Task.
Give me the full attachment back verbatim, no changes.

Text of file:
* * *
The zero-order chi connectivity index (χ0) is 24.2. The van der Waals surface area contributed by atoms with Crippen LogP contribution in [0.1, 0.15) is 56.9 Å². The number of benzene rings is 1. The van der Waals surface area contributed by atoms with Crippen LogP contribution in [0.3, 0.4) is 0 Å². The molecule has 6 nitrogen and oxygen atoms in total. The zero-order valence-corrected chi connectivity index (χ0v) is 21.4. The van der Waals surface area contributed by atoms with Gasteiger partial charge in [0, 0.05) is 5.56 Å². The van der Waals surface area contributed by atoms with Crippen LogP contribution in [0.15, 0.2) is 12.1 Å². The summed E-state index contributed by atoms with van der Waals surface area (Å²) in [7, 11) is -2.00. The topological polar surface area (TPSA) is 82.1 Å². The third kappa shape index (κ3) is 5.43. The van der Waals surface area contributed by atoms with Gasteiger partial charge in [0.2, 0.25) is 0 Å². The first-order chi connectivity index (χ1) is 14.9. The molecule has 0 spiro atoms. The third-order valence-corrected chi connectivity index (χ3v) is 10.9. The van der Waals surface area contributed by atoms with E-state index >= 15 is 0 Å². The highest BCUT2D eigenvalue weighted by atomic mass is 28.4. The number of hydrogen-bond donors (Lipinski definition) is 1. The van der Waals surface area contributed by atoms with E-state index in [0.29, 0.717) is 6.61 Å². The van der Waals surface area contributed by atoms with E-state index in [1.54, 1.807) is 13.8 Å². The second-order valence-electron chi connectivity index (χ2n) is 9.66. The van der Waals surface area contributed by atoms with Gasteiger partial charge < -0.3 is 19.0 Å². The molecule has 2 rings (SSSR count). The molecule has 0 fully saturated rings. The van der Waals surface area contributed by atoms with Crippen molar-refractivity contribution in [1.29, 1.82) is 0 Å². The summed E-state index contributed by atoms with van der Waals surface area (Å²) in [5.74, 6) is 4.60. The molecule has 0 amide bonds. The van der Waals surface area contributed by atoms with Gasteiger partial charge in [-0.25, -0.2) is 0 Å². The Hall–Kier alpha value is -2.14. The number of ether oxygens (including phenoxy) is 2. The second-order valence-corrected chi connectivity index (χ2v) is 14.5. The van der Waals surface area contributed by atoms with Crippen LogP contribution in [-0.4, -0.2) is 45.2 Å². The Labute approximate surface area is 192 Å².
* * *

The zero-order chi connectivity index (χ0) is 24.2. The van der Waals surface area contributed by atoms with Crippen LogP contribution in [0.1, 0.15) is 56.9 Å². The number of benzene rings is 1. The van der Waals surface area contributed by atoms with Crippen LogP contribution in [0.3, 0.4) is 0 Å². The molecule has 6 nitrogen and oxygen atoms in total. The zero-order valence-corrected chi connectivity index (χ0v) is 21.4. The van der Waals surface area contributed by atoms with Gasteiger partial charge in [0, 0.05) is 5.56 Å². The van der Waals surface area contributed by atoms with Crippen LogP contribution in [0.15, 0.2) is 12.1 Å². The summed E-state index contributed by atoms with van der Waals surface area (Å²) in [7, 11) is -2.00. The topological polar surface area (TPSA) is 82.1 Å². The third kappa shape index (κ3) is 5.43. The van der Waals surface area contributed by atoms with Gasteiger partial charge in [0.2, 0.25) is 0 Å². The first-order chi connectivity index (χ1) is 14.9. The molecule has 0 spiro atoms. The third-order valence-corrected chi connectivity index (χ3v) is 10.9. The van der Waals surface area contributed by atoms with E-state index >= 15 is 0 Å². The highest BCUT2D eigenvalue weighted by atomic mass is 28.4. The number of hydrogen-bond donors (Lipinski definition) is 1. The van der Waals surface area contributed by atoms with E-state index in [0.29, 0.717) is 6.61 Å². The van der Waals surface area contributed by atoms with E-state index in [1.54, 1.807) is 13.8 Å². The second-order valence-electron chi connectivity index (χ2n) is 9.66. The van der Waals surface area contributed by atoms with Gasteiger partial charge < -0.3 is 19.0 Å². The molecule has 2 rings (SSSR count). The molecule has 0 fully saturated rings. The van der Waals surface area contributed by atoms with Crippen molar-refractivity contribution in [1.29, 1.82) is 0 Å². The summed E-state index contributed by atoms with van der Waals surface area (Å²) in [5.74, 6) is 4.60. The molecule has 0 amide bonds. The van der Waals surface area contributed by atoms with Gasteiger partial charge in [-0.25, -0.2) is 0 Å². The Hall–Kier alpha value is -2.14. The number of ether oxygens (including phenoxy) is 2. The second-order valence-corrected chi connectivity index (χ2v) is 14.5. The van der Waals surface area contributed by atoms with Crippen LogP contribution in [-0.4, -0.2) is 45.2 Å². The Labute approximate surface area is 192 Å².